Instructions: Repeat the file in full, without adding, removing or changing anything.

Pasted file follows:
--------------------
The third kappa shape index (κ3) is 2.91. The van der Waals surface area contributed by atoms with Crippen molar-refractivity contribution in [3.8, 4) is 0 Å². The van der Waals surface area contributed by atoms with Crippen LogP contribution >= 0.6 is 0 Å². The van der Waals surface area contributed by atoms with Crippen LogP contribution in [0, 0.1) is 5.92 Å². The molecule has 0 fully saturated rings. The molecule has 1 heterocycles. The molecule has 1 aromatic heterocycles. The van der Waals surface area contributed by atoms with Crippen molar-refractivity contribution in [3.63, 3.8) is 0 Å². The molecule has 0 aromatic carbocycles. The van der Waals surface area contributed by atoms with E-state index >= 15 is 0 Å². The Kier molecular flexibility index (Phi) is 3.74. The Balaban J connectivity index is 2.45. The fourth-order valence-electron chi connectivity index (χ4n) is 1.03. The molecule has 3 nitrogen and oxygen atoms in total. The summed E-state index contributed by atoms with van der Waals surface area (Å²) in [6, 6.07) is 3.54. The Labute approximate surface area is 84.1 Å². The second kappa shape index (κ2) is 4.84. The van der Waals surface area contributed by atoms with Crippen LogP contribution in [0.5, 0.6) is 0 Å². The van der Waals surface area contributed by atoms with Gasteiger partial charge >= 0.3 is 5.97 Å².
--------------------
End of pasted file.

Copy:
The third kappa shape index (κ3) is 2.91. The van der Waals surface area contributed by atoms with Crippen molar-refractivity contribution in [3.8, 4) is 0 Å². The van der Waals surface area contributed by atoms with Crippen LogP contribution >= 0.6 is 0 Å². The van der Waals surface area contributed by atoms with Crippen LogP contribution in [0, 0.1) is 5.92 Å². The molecule has 0 fully saturated rings. The molecule has 1 heterocycles. The molecule has 1 aromatic heterocycles. The van der Waals surface area contributed by atoms with Crippen molar-refractivity contribution in [3.63, 3.8) is 0 Å². The molecule has 0 aromatic carbocycles. The van der Waals surface area contributed by atoms with E-state index >= 15 is 0 Å². The Kier molecular flexibility index (Phi) is 3.74. The Balaban J connectivity index is 2.45. The fourth-order valence-electron chi connectivity index (χ4n) is 1.03. The molecule has 3 nitrogen and oxygen atoms in total. The summed E-state index contributed by atoms with van der Waals surface area (Å²) in [6, 6.07) is 3.54. The Labute approximate surface area is 84.1 Å². The second kappa shape index (κ2) is 4.84. The van der Waals surface area contributed by atoms with Crippen LogP contribution in [0.5, 0.6) is 0 Å². The van der Waals surface area contributed by atoms with Gasteiger partial charge >= 0.3 is 5.97 Å².